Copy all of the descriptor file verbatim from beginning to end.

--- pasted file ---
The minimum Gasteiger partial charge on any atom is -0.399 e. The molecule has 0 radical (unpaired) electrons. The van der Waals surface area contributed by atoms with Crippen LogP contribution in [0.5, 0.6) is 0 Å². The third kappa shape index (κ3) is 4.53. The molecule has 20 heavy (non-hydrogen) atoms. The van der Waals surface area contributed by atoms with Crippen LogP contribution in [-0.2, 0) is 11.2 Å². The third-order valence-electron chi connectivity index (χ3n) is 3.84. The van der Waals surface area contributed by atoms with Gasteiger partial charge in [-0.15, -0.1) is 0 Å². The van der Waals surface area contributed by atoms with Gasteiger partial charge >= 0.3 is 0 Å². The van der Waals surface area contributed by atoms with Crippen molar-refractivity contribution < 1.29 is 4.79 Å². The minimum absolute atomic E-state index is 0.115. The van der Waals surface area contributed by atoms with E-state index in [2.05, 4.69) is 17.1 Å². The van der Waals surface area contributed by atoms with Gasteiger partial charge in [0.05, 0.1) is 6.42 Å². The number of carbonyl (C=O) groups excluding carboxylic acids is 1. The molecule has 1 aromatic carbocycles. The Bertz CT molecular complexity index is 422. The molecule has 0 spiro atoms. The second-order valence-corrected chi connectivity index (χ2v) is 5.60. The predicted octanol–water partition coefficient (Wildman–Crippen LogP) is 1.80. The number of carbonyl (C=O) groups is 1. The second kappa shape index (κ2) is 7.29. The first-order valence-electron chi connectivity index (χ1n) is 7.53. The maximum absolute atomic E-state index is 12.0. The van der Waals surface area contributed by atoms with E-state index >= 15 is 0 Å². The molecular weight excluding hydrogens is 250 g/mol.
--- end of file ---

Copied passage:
The minimum Gasteiger partial charge on any atom is -0.399 e. The molecule has 0 radical (unpaired) electrons. The van der Waals surface area contributed by atoms with Crippen LogP contribution in [0.5, 0.6) is 0 Å². The third kappa shape index (κ3) is 4.53. The molecule has 20 heavy (non-hydrogen) atoms. The van der Waals surface area contributed by atoms with Crippen LogP contribution in [-0.2, 0) is 11.2 Å². The third-order valence-electron chi connectivity index (χ3n) is 3.84. The van der Waals surface area contributed by atoms with Gasteiger partial charge in [-0.15, -0.1) is 0 Å². The van der Waals surface area contributed by atoms with Gasteiger partial charge >= 0.3 is 0 Å². The van der Waals surface area contributed by atoms with Crippen molar-refractivity contribution < 1.29 is 4.79 Å². The minimum absolute atomic E-state index is 0.115. The van der Waals surface area contributed by atoms with E-state index in [2.05, 4.69) is 17.1 Å². The van der Waals surface area contributed by atoms with Gasteiger partial charge in [0.05, 0.1) is 6.42 Å². The number of carbonyl (C=O) groups excluding carboxylic acids is 1. The molecule has 1 aromatic carbocycles. The Bertz CT molecular complexity index is 422. The molecule has 0 spiro atoms. The second-order valence-corrected chi connectivity index (χ2v) is 5.60. The predicted octanol–water partition coefficient (Wildman–Crippen LogP) is 1.80. The number of carbonyl (C=O) groups is 1. The second kappa shape index (κ2) is 7.29. The first-order valence-electron chi connectivity index (χ1n) is 7.53. The maximum absolute atomic E-state index is 12.0. The van der Waals surface area contributed by atoms with E-state index >= 15 is 0 Å². The molecular weight excluding hydrogens is 250 g/mol.